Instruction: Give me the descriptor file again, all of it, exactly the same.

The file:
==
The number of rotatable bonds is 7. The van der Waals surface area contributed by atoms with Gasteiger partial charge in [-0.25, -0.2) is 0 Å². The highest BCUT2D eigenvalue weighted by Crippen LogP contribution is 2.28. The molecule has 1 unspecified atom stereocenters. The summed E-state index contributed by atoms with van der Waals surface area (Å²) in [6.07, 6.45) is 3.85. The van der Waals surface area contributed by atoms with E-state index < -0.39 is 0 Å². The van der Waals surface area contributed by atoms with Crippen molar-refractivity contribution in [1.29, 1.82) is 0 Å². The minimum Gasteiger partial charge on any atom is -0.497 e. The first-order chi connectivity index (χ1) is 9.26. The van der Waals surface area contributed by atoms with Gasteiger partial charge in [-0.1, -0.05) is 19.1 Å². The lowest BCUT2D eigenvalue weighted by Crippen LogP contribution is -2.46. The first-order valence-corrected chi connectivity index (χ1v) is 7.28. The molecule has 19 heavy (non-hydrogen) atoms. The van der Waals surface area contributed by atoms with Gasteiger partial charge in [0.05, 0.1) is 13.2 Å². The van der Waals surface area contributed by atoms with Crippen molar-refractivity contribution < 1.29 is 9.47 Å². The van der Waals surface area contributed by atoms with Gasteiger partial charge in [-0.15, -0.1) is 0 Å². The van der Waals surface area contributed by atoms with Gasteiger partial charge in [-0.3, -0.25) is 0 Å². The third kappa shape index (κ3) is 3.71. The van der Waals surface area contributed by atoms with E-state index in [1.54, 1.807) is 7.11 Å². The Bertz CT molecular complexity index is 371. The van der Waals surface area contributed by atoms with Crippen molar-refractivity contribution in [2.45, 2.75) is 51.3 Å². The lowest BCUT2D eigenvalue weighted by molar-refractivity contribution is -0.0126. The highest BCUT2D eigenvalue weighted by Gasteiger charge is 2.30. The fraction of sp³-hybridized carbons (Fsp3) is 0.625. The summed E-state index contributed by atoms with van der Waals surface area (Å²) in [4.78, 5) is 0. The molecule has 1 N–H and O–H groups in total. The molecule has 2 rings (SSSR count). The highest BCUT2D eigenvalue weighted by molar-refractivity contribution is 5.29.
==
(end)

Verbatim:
The number of rotatable bonds is 7. The van der Waals surface area contributed by atoms with Gasteiger partial charge in [-0.25, -0.2) is 0 Å². The highest BCUT2D eigenvalue weighted by Crippen LogP contribution is 2.28. The molecule has 1 unspecified atom stereocenters. The summed E-state index contributed by atoms with van der Waals surface area (Å²) in [6.07, 6.45) is 3.85. The van der Waals surface area contributed by atoms with E-state index < -0.39 is 0 Å². The van der Waals surface area contributed by atoms with Crippen molar-refractivity contribution in [1.29, 1.82) is 0 Å². The minimum Gasteiger partial charge on any atom is -0.497 e. The first-order chi connectivity index (χ1) is 9.26. The van der Waals surface area contributed by atoms with Gasteiger partial charge in [-0.1, -0.05) is 19.1 Å². The lowest BCUT2D eigenvalue weighted by Crippen LogP contribution is -2.46. The first-order valence-corrected chi connectivity index (χ1v) is 7.28. The molecule has 19 heavy (non-hydrogen) atoms. The van der Waals surface area contributed by atoms with Gasteiger partial charge in [0.05, 0.1) is 13.2 Å². The van der Waals surface area contributed by atoms with Crippen molar-refractivity contribution < 1.29 is 9.47 Å². The van der Waals surface area contributed by atoms with Gasteiger partial charge in [-0.15, -0.1) is 0 Å². The van der Waals surface area contributed by atoms with Gasteiger partial charge in [-0.3, -0.25) is 0 Å². The third kappa shape index (κ3) is 3.71. The van der Waals surface area contributed by atoms with E-state index in [1.54, 1.807) is 7.11 Å². The Bertz CT molecular complexity index is 371. The van der Waals surface area contributed by atoms with Crippen molar-refractivity contribution in [2.45, 2.75) is 51.3 Å². The lowest BCUT2D eigenvalue weighted by molar-refractivity contribution is -0.0126. The highest BCUT2D eigenvalue weighted by Gasteiger charge is 2.30. The fraction of sp³-hybridized carbons (Fsp3) is 0.625. The summed E-state index contributed by atoms with van der Waals surface area (Å²) in [4.78, 5) is 0. The molecule has 1 N–H and O–H groups in total. The molecule has 2 rings (SSSR count). The highest BCUT2D eigenvalue weighted by molar-refractivity contribution is 5.29.